Main page » Crypto News » Democrats Are Not Happy With House Committee’s Draft Stablecoin Bill
Crypto News

Democrats Are Not Happy With House Committee’s Draft Stablecoin Bill

Will the ‘TikTok Ban’ Bill Also Be a Threat to Bitcoin?

Democrats criticized the draft legislation about stablecoins on Wednesday for not being as “bipartisan” as planned.

The stablecoin bill, initiated by Reps. Maxine Waters (D-Calif.) and Patrick McHenry (R-N.C.) last year, was praised by Republicans but deemed “outdated” by their left-wing counterparts.

Starting From Scratch

On April 15, the House Financial Services Committee released a draft version of the stablecoin bill to “impose requirements for payment stablecoin issuers” with additional “research on a digital dollar.” Stablecoins are digital assets linked to fiat currencies and serve as digital dollars free of banks, relying instead on blockchain’s settlement assurances.

Last year, Waters, McHenry, and other members of Congress discussed the unnamed legislation with the Treasury Department, resulting in the first industry-tailored laws concerning crypto. However, Waters remarked on Wednesday that the final first draft of the bill felt entirely different from these discussions.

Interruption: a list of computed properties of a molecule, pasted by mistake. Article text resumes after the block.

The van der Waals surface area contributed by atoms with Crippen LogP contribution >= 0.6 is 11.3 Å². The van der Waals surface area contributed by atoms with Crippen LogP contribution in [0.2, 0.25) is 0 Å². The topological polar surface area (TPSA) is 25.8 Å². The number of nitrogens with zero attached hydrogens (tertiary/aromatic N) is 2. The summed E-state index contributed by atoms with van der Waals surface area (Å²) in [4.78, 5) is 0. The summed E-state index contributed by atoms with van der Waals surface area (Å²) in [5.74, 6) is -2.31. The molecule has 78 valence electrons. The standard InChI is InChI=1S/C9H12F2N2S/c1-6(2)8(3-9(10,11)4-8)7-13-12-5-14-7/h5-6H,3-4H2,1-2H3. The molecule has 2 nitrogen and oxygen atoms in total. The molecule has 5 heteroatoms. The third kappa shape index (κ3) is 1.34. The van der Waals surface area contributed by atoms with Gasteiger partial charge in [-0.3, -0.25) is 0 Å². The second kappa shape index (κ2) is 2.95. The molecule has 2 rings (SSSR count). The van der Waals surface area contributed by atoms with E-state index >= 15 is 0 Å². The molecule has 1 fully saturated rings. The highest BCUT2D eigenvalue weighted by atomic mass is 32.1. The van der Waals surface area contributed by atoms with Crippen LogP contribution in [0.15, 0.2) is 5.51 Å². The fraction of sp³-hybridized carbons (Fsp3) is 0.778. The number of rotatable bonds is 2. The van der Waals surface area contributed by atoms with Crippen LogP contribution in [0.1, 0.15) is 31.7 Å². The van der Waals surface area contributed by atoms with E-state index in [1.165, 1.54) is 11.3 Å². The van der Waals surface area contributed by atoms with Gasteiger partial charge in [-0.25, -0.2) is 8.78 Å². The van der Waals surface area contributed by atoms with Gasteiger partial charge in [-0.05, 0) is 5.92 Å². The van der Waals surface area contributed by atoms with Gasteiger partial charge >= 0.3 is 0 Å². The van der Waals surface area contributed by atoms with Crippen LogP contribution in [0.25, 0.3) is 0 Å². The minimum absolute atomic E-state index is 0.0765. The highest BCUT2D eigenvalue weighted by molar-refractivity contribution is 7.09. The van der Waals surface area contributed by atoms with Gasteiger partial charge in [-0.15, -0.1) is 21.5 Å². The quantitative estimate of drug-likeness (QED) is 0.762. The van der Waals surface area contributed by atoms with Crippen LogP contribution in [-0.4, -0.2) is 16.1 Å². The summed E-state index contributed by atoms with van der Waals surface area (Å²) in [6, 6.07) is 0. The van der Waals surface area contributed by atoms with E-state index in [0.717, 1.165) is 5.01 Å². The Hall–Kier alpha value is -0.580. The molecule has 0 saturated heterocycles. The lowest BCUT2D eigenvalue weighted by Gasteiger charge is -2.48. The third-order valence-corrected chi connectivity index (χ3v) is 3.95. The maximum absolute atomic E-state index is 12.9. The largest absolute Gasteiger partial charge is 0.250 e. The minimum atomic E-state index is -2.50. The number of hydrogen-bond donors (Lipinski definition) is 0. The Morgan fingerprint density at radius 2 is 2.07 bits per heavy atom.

“Mr. McHenry alarmed me somewhat when he said that the members on his side of the aisle had come up with a whole new bill,” Waters said. “The posted bill in no way represents … negotiations between the two of us … I think we’re starting from scratch.” 

Stephen Lynch (D-Mass.), the senior member of the digital assets subcommittee, questioned stablecoins’ role, noting that they are predominantly used for “speculative cryptocurrency trading and investments” rather than payments. 

The Optimistic View

McHenry, who chairs the committee, opposed this stance, stating that the bill is crucial “internationally and domestically.” 

Rep. French Hill (R-Ark.) also said the bill was more bipartisan than credited, naming it “Maxine McHenry.”

Despite this, both McHenry and Waters agree that numerous developments, including the FTX collapse, have transpired since the previous negotiations necessitated the bill’s update, bringing the United States in line with the rest of the world.

The proposed bill would authorize only subsidiaries of insured depository institutions or licensed non-bank entities to issue stablecoins.